(Aug. 31 Korea Times EDITORIAL)

Focus on fiscal health
2023 budget plan calls for belt-tightening

The Yoon Suk-yeol administration’s 2023 budget plan marks a shift to fiscal austerity from the previous government’s fiscal expansion. This change is a step in the right direction as the country has shifted into an austerity mode to deal with runaway inflation, a weakening local currency against the US dollar and rising interest rates. ‘interest.

On Tuesday, the Yoon government approved a budget of 639 trillion won ($473.5 billion) for next year. The proposed amount is up 5.2% from this year’s budget of 607.7 trillion won, the lowest growth rate since annual spending rose 3.7% in 2017. However, the sum represents a 6% drop from this year’s total spending of 679.5 trillion won. included two sets of supplementary budgets.

This is the first time since 2010 that the government has decided to reduce total spending. Under the new budget bill, the Yoon administration plans to cut non-essential spending by a record 24 trillion won in 2023. The cut aims to restore fiscal soundness. The government is seeking to reduce the budget deficit to 58.2 trillion won next year from an estimated 110.8 trillion won this year.

If the reduction is carried out as planned, the budget deficit-to-GDP ratio will fall to 2.6% in 2023, from an estimated 5.1% for this year. The government is also trying to control the growth of the national debt which is expected to reach 1,134.8 trillion won next year from this year’s projected sum of 1,068 trillion won. The debt-to-GDP ratio is expected to climb to 49.8% from 49.7%, marking the weakest growth in four years.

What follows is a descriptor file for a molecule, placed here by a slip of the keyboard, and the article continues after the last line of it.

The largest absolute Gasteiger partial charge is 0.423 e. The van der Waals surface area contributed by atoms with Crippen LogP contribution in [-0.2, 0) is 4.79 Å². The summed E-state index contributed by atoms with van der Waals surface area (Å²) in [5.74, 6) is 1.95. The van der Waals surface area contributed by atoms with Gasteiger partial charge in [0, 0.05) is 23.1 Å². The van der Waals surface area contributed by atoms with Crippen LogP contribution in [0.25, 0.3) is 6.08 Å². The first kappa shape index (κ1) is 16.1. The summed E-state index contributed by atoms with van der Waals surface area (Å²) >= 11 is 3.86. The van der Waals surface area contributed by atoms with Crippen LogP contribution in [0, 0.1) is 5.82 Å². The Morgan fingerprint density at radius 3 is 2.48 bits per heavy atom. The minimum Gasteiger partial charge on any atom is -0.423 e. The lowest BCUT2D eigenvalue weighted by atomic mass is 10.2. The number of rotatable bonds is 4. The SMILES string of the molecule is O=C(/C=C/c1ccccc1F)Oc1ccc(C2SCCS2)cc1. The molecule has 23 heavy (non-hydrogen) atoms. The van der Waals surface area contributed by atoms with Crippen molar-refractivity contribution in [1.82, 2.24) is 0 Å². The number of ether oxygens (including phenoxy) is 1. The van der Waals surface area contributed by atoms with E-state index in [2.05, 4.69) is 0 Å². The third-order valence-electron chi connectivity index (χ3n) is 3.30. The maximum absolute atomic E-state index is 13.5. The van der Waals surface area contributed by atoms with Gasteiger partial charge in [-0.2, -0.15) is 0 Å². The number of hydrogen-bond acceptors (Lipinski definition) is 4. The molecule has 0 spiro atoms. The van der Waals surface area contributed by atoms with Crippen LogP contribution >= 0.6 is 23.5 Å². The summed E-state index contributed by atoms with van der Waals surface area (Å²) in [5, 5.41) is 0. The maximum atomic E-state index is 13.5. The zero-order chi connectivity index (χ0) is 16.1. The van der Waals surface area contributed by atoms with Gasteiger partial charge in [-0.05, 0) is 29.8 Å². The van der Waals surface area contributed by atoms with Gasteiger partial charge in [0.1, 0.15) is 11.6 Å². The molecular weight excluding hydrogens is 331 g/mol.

As Finance Minister Choo Kyung-ho said, it’s time for fiscal austerity. The previous Moon administration had pushed for aggressive fiscal expansion to cushion the economic blow of the COVID-19 pandemic. The Bank of Korea (BOK) also cut its key rate to a record 0.5% at the height of the unprecedented public health crisis.

But now things have changed a lot with the US Federal Reserve conducting monetary tightening to keep inflation under control. The BOK has continued to raise its key rate since August 2021 to combat soaring inflation and boost the value of the won against the greenback. The Yoon government’s fiscal tightening is in line with the central bank’s monetary tightening. There is no doubt that a tight budget is necessary to regain fiscal and monetary stability.

The government plans to present its 2023 finance bill to the National Assembly soon. Lawmakers from both ruling and opposition parties are expected to deliberate closely on the bill and approve it before the legally binding deadline. Opposition parties should not try to increase the budget to include pork barrel projects.

The Yoon administration should be careful not to draw up additional budgets in an attempt to stimulate the economy or spend more on populist projects. However, there is a need to strengthen the social safety net to support those most vulnerable to fiscal austerity and monetary tightening. It is equally important to ensure that fiscal austerity does not lead to recession or stagflation. Policy makers must adopt a flexible attitude to avoid possible economic and financial misfortunes. They must also put in place elaborate policies to overcome the country’s structural economic weakness and maintain the growth momentum.

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